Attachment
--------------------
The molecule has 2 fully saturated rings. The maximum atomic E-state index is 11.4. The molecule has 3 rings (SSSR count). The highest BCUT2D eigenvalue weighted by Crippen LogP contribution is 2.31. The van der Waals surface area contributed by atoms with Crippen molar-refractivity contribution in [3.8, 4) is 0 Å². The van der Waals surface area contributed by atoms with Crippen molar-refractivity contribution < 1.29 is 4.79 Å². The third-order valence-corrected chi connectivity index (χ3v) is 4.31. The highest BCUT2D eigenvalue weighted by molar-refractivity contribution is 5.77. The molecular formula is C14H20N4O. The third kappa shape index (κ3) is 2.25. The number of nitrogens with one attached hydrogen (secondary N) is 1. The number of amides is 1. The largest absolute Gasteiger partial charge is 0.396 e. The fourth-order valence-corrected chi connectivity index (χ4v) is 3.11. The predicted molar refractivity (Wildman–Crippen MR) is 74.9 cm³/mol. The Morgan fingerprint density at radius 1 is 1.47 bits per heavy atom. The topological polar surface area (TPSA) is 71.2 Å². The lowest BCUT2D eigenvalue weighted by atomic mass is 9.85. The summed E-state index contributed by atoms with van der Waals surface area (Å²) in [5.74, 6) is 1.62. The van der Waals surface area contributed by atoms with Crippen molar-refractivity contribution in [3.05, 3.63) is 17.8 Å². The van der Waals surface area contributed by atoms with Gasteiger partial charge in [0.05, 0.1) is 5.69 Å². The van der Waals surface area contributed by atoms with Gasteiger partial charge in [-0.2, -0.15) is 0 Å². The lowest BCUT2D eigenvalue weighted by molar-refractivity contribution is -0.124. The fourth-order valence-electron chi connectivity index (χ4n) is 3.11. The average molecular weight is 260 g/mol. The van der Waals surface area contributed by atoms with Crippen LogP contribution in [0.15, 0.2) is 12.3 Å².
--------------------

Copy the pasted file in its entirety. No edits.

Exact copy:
The molecule has 2 fully saturated rings. The maximum atomic E-state index is 11.4. The molecule has 3 rings (SSSR count). The highest BCUT2D eigenvalue weighted by Crippen LogP contribution is 2.31. The van der Waals surface area contributed by atoms with Crippen molar-refractivity contribution in [3.8, 4) is 0 Å². The van der Waals surface area contributed by atoms with Crippen molar-refractivity contribution < 1.29 is 4.79 Å². The third-order valence-corrected chi connectivity index (χ3v) is 4.31. The highest BCUT2D eigenvalue weighted by molar-refractivity contribution is 5.77. The molecular formula is C14H20N4O. The third kappa shape index (κ3) is 2.25. The number of nitrogens with one attached hydrogen (secondary N) is 1. The number of amides is 1. The largest absolute Gasteiger partial charge is 0.396 e. The fourth-order valence-corrected chi connectivity index (χ4v) is 3.11. The predicted molar refractivity (Wildman–Crippen MR) is 74.9 cm³/mol. The Morgan fingerprint density at radius 1 is 1.47 bits per heavy atom. The topological polar surface area (TPSA) is 71.2 Å². The lowest BCUT2D eigenvalue weighted by atomic mass is 9.85. The summed E-state index contributed by atoms with van der Waals surface area (Å²) in [5.74, 6) is 1.62. The van der Waals surface area contributed by atoms with Crippen molar-refractivity contribution in [3.05, 3.63) is 17.8 Å². The van der Waals surface area contributed by atoms with Gasteiger partial charge in [0.05, 0.1) is 5.69 Å². The van der Waals surface area contributed by atoms with Gasteiger partial charge in [-0.2, -0.15) is 0 Å². The lowest BCUT2D eigenvalue weighted by molar-refractivity contribution is -0.124. The fourth-order valence-electron chi connectivity index (χ4n) is 3.11. The average molecular weight is 260 g/mol. The van der Waals surface area contributed by atoms with Crippen LogP contribution in [0.15, 0.2) is 12.3 Å².